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Fears over low-income housing hurting home values are overblown, research shows
When developers work to bring low-income housing to cities, it's often met with concern about urban decay and lowered property values. Research, however, indicates that these fears are often overblown. - photo by Daniel Bendtsen
Chicago has the notorious reputation as the most racial segregated city in the country.

When public radio station WBEZ mapped the distribution of low-income housing projects in the city earlier this month, it was no surprise that the vast majority were placed in areas with already high poverty rates.

That may come as no surprise, but those who fight against poverty see that as a problem. Poor neighborhoods offer less opportunity for upward mobility, and when low-income housing is placed in already poor neighborhoods, it exacerbates the cyclical poverty that entraps the vulnerable.

President Barack Obama announced this summer that cities across the U.S. would be mandated to create more low-income housing in wealthier neighborhoods. Last month, the Housing and Urban Development Department granted $30 million to five cities each for such projects. Widespread access to low-income housing is considered a key to preventing people from slipping into homelessness.

But residents of more affluent neighborhoods have long been concerned that an influx of low-income housing to their areas will devalue their property.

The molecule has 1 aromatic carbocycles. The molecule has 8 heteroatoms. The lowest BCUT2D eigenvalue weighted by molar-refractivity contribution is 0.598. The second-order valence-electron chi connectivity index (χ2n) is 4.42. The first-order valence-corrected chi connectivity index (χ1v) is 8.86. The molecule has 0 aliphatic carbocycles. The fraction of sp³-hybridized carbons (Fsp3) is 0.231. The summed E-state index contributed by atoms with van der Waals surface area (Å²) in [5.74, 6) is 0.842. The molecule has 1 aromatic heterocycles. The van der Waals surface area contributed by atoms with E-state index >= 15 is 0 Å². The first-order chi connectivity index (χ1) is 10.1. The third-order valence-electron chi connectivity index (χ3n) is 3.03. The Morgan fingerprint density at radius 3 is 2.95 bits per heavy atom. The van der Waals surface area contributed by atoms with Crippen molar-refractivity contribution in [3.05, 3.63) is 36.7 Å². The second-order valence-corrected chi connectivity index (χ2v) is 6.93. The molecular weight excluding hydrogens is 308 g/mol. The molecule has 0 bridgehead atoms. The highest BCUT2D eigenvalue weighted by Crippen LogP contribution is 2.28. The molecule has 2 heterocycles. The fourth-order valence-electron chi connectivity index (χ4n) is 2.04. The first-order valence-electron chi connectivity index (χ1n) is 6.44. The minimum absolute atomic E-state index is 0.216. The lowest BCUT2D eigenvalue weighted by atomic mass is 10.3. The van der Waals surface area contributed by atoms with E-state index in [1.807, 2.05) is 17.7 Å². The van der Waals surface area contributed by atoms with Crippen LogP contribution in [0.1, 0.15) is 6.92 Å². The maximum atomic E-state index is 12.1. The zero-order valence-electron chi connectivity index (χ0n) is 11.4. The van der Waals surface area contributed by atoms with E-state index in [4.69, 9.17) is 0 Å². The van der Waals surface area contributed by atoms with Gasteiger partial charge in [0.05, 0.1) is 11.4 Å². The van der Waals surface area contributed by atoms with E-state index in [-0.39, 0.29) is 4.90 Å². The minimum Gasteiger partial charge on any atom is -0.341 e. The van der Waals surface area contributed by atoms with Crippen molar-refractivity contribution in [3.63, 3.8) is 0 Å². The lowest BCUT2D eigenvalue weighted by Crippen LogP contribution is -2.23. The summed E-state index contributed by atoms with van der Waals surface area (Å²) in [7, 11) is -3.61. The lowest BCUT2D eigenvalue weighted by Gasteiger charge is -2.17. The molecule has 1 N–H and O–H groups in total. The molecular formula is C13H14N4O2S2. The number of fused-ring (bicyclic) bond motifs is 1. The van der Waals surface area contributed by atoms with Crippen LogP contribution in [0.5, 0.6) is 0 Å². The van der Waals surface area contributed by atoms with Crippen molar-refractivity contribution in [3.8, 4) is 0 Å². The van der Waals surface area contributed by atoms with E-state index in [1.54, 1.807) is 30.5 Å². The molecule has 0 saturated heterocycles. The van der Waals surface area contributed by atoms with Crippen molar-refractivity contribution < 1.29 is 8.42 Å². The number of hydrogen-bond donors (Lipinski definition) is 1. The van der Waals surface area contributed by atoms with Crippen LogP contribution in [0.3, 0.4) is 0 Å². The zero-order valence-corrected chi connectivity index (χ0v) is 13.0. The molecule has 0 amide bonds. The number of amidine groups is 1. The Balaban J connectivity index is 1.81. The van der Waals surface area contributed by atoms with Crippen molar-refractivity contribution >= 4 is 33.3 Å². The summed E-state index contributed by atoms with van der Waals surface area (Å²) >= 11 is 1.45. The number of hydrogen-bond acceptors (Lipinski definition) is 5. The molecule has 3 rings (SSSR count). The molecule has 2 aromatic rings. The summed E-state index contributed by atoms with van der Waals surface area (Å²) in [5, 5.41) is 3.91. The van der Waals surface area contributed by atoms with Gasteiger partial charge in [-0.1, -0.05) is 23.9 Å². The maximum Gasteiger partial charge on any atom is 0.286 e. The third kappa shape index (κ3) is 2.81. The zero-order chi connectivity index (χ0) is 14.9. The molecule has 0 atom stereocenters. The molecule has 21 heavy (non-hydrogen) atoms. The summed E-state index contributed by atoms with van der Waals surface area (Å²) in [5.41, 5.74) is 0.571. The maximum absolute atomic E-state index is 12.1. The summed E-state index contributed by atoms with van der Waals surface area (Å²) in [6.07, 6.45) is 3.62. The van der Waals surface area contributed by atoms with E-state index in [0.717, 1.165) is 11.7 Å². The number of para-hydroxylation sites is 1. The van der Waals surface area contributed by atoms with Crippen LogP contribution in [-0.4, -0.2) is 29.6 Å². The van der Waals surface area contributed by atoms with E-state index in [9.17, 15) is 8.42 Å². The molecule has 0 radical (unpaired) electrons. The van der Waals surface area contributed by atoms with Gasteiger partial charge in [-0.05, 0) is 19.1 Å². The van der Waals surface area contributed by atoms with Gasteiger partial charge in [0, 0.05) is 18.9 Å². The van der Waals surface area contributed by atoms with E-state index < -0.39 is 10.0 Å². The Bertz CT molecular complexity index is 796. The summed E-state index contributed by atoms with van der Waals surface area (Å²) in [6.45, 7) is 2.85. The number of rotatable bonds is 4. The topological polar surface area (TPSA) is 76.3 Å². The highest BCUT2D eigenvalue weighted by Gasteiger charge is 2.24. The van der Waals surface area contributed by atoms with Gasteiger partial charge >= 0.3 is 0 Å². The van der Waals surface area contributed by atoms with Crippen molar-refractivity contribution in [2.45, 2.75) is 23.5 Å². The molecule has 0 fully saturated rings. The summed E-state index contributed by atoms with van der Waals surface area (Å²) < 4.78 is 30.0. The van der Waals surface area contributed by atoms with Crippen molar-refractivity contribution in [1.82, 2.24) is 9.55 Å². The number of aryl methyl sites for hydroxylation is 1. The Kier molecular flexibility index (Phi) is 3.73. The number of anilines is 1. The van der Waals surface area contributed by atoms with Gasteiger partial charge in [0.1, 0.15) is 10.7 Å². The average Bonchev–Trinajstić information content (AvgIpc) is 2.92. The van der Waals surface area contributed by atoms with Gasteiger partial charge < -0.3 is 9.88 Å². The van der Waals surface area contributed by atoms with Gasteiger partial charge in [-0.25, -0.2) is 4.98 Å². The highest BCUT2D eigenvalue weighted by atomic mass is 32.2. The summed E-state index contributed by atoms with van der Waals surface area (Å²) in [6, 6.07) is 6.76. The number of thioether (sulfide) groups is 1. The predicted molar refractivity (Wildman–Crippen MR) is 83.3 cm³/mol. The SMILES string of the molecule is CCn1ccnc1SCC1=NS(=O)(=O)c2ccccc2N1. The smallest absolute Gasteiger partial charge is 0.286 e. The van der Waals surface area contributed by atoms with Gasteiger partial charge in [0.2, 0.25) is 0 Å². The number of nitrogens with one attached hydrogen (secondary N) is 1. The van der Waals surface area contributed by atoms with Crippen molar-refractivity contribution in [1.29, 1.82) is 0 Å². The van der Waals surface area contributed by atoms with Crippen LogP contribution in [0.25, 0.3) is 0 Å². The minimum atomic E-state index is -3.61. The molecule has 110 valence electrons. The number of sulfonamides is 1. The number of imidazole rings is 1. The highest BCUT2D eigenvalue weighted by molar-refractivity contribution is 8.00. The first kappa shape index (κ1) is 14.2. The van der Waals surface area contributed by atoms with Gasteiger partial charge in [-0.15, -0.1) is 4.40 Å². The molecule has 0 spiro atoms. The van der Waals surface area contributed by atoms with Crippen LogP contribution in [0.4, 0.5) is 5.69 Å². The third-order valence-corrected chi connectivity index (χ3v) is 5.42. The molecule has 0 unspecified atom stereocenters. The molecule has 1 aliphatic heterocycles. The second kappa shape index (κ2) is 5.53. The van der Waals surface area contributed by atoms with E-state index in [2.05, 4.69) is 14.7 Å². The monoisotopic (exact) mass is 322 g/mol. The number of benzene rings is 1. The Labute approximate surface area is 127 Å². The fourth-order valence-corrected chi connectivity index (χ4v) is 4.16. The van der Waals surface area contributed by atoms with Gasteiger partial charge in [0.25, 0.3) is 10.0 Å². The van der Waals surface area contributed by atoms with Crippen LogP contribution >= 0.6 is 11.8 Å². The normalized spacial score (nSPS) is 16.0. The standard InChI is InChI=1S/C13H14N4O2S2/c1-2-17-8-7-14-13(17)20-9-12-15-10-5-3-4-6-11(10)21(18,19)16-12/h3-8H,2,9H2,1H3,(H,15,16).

That was the reaction in Chicago, WBEZ reported. When one church tried to bring low-income housing to Deerfield, they received letters from upset locals who worried it would impose a "ghetto tax" on their neighborhoods.

Fears of property values dropping were once valid.

Last year, when The Atlantics Ta-Nehisi Coates investigated redlining the practice of denying blacks mortgage loans he found that an influx of poor black residents to Chicago neighborhoods in the 50s and 60s did indeed lead to white flight and lower property values.

But housing practices have changed a lot since then, and the National Association of Realtors now argues that "most studies indicate that affordable housing has no long-term negative impact on surrounding home values."

In fact, a 2007 study by Harvard University found that when low-income housing was added to neighborhoods, the surrounding properties actually disproportionately appreciated.

Joseph Shuldiner, executive director of Yonkers housing authority, said in an online discussion last month that cities need to take more direct action to quell these fears.

I would propose some reserve or guarantee that would reimburse homeowners if housing prices fell as a result of the affordable housing, Shuldiner said. My own experience is that payouts from this fund would be few and far between.
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